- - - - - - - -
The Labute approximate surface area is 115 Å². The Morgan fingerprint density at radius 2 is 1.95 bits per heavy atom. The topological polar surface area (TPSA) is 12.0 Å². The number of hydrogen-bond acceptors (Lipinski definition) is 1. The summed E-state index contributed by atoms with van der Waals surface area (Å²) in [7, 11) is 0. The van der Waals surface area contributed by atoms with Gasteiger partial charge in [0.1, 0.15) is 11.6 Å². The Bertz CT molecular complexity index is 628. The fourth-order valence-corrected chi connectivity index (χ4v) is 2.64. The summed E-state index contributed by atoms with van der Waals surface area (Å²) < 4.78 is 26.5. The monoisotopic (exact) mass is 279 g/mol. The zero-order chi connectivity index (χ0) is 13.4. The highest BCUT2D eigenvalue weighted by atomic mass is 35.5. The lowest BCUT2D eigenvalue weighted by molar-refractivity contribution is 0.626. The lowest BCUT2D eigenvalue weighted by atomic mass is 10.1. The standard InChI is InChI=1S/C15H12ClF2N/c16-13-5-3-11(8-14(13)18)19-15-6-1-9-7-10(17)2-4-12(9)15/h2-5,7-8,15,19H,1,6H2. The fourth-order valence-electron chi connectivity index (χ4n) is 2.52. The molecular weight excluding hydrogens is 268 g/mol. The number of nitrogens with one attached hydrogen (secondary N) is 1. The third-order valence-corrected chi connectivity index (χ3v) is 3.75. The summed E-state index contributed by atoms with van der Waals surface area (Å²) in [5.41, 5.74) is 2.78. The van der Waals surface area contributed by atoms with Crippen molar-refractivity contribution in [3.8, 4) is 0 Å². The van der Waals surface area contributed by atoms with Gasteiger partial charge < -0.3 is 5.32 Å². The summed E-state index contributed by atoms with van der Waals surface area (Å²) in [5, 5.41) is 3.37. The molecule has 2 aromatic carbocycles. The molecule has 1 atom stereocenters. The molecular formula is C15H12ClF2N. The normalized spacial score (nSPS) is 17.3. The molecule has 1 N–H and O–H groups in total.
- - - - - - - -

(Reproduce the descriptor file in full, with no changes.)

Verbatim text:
The Labute approximate surface area is 115 Å². The Morgan fingerprint density at radius 2 is 1.95 bits per heavy atom. The topological polar surface area (TPSA) is 12.0 Å². The number of hydrogen-bond acceptors (Lipinski definition) is 1. The summed E-state index contributed by atoms with van der Waals surface area (Å²) in [7, 11) is 0. The van der Waals surface area contributed by atoms with Gasteiger partial charge in [0.1, 0.15) is 11.6 Å². The Bertz CT molecular complexity index is 628. The fourth-order valence-corrected chi connectivity index (χ4v) is 2.64. The summed E-state index contributed by atoms with van der Waals surface area (Å²) < 4.78 is 26.5. The monoisotopic (exact) mass is 279 g/mol. The zero-order chi connectivity index (χ0) is 13.4. The highest BCUT2D eigenvalue weighted by atomic mass is 35.5. The lowest BCUT2D eigenvalue weighted by molar-refractivity contribution is 0.626. The lowest BCUT2D eigenvalue weighted by atomic mass is 10.1. The standard InChI is InChI=1S/C15H12ClF2N/c16-13-5-3-11(8-14(13)18)19-15-6-1-9-7-10(17)2-4-12(9)15/h2-5,7-8,15,19H,1,6H2. The fourth-order valence-electron chi connectivity index (χ4n) is 2.52. The molecular weight excluding hydrogens is 268 g/mol. The number of nitrogens with one attached hydrogen (secondary N) is 1. The third-order valence-corrected chi connectivity index (χ3v) is 3.75. The summed E-state index contributed by atoms with van der Waals surface area (Å²) in [5.41, 5.74) is 2.78. The van der Waals surface area contributed by atoms with Crippen molar-refractivity contribution in [3.8, 4) is 0 Å². The van der Waals surface area contributed by atoms with Gasteiger partial charge < -0.3 is 5.32 Å². The summed E-state index contributed by atoms with van der Waals surface area (Å²) in [5, 5.41) is 3.37. The molecule has 2 aromatic carbocycles. The molecule has 1 atom stereocenters. The molecular formula is C15H12ClF2N. The normalized spacial score (nSPS) is 17.3. The molecule has 1 N–H and O–H groups in total.